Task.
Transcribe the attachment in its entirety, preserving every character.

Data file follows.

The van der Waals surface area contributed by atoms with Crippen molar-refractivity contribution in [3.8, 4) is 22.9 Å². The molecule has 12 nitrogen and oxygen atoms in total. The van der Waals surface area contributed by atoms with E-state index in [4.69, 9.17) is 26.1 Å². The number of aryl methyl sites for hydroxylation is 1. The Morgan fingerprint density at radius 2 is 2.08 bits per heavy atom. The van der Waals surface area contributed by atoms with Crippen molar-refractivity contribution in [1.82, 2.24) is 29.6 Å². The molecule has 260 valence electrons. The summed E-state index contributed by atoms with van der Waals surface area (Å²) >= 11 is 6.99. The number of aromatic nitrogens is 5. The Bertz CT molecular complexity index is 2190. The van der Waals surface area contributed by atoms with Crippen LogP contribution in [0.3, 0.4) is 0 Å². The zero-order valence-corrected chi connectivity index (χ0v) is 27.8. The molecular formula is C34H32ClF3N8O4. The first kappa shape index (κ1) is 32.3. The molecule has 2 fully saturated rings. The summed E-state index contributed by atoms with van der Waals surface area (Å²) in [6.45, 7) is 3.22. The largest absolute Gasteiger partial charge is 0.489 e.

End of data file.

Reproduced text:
The van der Waals surface area contributed by atoms with Crippen molar-refractivity contribution in [3.8, 4) is 22.9 Å². The molecule has 12 nitrogen and oxygen atoms in total. The van der Waals surface area contributed by atoms with E-state index in [4.69, 9.17) is 26.1 Å². The number of aryl methyl sites for hydroxylation is 1. The Morgan fingerprint density at radius 2 is 2.08 bits per heavy atom. The van der Waals surface area contributed by atoms with Crippen molar-refractivity contribution in [1.82, 2.24) is 29.6 Å². The molecule has 260 valence electrons. The summed E-state index contributed by atoms with van der Waals surface area (Å²) >= 11 is 6.99. The number of aromatic nitrogens is 5. The Bertz CT molecular complexity index is 2190. The van der Waals surface area contributed by atoms with Crippen LogP contribution in [0.3, 0.4) is 0 Å². The zero-order valence-corrected chi connectivity index (χ0v) is 27.8. The molecular formula is C34H32ClF3N8O4. The first kappa shape index (κ1) is 32.3. The molecule has 2 fully saturated rings. The summed E-state index contributed by atoms with van der Waals surface area (Å²) in [6.45, 7) is 3.22. The largest absolute Gasteiger partial charge is 0.489 e.